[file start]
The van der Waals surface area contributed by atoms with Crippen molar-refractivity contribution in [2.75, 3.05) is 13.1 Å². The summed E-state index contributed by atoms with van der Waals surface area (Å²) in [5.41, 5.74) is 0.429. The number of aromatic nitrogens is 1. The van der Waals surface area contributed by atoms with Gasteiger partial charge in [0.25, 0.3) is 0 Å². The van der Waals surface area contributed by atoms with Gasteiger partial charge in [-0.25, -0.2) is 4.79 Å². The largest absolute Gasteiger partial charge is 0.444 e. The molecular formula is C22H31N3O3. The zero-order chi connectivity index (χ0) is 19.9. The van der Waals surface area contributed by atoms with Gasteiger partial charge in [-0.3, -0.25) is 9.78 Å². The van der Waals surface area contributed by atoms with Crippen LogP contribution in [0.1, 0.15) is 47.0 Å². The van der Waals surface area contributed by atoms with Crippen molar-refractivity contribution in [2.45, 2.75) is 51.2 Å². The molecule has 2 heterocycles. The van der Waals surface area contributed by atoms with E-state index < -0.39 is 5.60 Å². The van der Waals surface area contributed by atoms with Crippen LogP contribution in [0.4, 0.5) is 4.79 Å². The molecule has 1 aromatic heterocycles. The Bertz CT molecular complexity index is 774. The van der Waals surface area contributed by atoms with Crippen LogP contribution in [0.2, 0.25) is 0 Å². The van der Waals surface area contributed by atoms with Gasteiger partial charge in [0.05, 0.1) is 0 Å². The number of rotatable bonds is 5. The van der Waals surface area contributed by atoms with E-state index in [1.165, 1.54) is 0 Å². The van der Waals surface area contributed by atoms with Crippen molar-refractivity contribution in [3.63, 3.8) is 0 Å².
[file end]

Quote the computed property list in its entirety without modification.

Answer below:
The van der Waals surface area contributed by atoms with Crippen molar-refractivity contribution in [2.75, 3.05) is 13.1 Å². The summed E-state index contributed by atoms with van der Waals surface area (Å²) in [5.41, 5.74) is 0.429. The number of aromatic nitrogens is 1. The van der Waals surface area contributed by atoms with Gasteiger partial charge in [0.25, 0.3) is 0 Å². The van der Waals surface area contributed by atoms with Gasteiger partial charge in [-0.25, -0.2) is 4.79 Å². The largest absolute Gasteiger partial charge is 0.444 e. The molecular formula is C22H31N3O3. The zero-order chi connectivity index (χ0) is 19.9. The van der Waals surface area contributed by atoms with Gasteiger partial charge in [-0.3, -0.25) is 9.78 Å². The van der Waals surface area contributed by atoms with Crippen LogP contribution in [0.1, 0.15) is 47.0 Å². The van der Waals surface area contributed by atoms with Crippen molar-refractivity contribution in [2.45, 2.75) is 51.2 Å². The molecule has 2 heterocycles. The van der Waals surface area contributed by atoms with E-state index < -0.39 is 5.60 Å². The van der Waals surface area contributed by atoms with Crippen LogP contribution in [0.4, 0.5) is 4.79 Å². The molecule has 1 aromatic heterocycles. The Bertz CT molecular complexity index is 774. The van der Waals surface area contributed by atoms with Crippen LogP contribution in [0.2, 0.25) is 0 Å². The van der Waals surface area contributed by atoms with Gasteiger partial charge in [0.05, 0.1) is 0 Å². The number of rotatable bonds is 5. The van der Waals surface area contributed by atoms with E-state index in [1.165, 1.54) is 0 Å². The van der Waals surface area contributed by atoms with Crippen molar-refractivity contribution in [3.63, 3.8) is 0 Å².